Competition among traditional taxicab companies and newer ride-hailing services such as Uber has heated up in recent months in Kansas City.
So has the rhetoric, and the disputes do not appear to be over.
Like many cities across the country, Kansas City has been working on new rules to govern passenger-carrying services. Last week, city management officials released revised ordinances on the vehicle-for-hire issue.
The rules will encourage more drivers to participate in ride-hailing by lowering annual permit fees from $300 to $250. Swifter reviews of paperwork are being promised. But parts of the ordinances dealing with how drivers are licensed still displeased at least one Uber official.
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The City Council is not close to voting on the issue. Instead, before proceeding, it will take public comments at www.kcmomentum.org into March.
The Star supports increasing competition in this field. Use of taxicabs and ride-hailing services makes it convenient to get around town —to hotels, the airport, restaurants, bars or even home. Ride-hailing passengers often use a smartphone app to summon drivers, who usually operate their own vehicles.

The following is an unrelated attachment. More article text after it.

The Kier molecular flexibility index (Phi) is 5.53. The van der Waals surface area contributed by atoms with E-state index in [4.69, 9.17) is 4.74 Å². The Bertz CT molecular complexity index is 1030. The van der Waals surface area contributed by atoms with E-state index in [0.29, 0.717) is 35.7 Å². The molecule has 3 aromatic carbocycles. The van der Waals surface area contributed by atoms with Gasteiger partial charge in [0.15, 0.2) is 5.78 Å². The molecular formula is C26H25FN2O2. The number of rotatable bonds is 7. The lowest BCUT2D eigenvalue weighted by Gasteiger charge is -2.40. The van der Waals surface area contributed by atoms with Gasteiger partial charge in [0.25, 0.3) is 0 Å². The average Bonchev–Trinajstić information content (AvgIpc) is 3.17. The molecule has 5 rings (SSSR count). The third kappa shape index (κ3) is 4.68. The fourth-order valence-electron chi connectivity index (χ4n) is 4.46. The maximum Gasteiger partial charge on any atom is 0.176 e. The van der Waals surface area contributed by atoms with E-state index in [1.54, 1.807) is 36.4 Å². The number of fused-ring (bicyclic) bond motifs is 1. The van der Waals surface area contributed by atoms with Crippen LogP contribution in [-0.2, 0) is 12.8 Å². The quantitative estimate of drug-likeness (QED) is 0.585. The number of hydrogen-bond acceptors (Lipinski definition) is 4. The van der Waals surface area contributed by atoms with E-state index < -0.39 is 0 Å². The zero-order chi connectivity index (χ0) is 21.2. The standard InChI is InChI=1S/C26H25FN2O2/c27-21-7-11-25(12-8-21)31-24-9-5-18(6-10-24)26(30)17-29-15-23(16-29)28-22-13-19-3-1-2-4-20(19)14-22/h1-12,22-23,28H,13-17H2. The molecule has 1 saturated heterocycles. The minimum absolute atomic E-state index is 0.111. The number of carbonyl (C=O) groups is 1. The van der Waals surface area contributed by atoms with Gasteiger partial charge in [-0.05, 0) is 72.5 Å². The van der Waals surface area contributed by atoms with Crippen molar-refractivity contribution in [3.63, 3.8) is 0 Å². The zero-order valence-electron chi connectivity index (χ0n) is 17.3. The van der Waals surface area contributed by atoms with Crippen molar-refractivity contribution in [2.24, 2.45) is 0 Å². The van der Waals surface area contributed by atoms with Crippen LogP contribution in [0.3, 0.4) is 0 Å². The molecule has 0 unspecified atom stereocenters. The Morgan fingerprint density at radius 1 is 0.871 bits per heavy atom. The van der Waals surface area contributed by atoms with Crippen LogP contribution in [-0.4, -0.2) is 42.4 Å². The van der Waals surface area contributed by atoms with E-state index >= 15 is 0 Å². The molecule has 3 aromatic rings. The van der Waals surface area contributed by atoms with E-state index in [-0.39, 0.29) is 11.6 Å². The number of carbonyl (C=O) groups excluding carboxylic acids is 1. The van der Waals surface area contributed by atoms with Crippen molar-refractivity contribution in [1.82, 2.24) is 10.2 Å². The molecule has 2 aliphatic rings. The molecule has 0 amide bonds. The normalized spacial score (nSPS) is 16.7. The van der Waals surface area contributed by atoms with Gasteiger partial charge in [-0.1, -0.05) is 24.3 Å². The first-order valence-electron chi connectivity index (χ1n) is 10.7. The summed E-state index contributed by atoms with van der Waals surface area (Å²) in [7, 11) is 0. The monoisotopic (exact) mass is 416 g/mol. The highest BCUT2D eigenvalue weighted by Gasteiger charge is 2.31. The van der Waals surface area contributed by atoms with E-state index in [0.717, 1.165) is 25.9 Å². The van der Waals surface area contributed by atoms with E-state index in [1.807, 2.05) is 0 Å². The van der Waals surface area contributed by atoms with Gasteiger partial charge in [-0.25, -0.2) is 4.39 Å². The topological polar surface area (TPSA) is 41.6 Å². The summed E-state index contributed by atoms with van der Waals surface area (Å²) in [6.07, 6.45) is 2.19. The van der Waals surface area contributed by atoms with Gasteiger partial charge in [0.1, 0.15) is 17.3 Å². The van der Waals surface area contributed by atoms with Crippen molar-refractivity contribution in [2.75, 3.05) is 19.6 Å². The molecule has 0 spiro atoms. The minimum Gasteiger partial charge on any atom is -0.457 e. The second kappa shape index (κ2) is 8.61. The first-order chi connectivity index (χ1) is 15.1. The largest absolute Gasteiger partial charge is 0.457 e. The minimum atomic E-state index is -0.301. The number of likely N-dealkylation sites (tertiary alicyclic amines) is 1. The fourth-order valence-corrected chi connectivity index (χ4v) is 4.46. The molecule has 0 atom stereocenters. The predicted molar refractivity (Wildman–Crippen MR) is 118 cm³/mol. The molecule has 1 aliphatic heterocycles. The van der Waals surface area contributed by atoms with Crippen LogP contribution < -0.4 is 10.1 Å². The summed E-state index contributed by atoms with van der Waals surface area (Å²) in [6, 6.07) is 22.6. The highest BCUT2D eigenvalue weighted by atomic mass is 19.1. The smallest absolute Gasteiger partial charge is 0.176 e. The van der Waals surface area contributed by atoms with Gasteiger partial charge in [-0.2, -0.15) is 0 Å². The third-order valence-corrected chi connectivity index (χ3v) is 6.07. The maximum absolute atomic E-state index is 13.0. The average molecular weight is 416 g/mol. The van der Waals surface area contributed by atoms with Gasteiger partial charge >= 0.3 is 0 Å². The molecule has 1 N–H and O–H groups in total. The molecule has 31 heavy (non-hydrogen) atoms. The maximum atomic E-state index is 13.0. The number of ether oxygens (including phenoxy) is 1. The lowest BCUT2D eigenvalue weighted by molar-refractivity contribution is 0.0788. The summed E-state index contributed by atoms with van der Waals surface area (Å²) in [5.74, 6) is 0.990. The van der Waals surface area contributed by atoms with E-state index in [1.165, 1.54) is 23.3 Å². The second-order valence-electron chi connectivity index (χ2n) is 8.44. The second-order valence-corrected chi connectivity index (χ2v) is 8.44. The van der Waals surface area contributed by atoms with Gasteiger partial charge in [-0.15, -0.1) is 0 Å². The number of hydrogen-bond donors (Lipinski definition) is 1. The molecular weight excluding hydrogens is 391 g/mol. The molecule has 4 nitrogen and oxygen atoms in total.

However, some regulation must be maintained in the name of public safety. The city is responsible for making sure passengers are driving in safe vehicles, that background checks are done on drivers, vehicles are adequately insured and appropriate fees are charged.
In recent interviews with The Star, Yellow Cab and Uber officials did agree on this much: They said Kansas City would benefit from having more vehicles for hire on the road.
One good way to reach that goal is for City Hall to establish a minimum number of strict rules that best protect the public.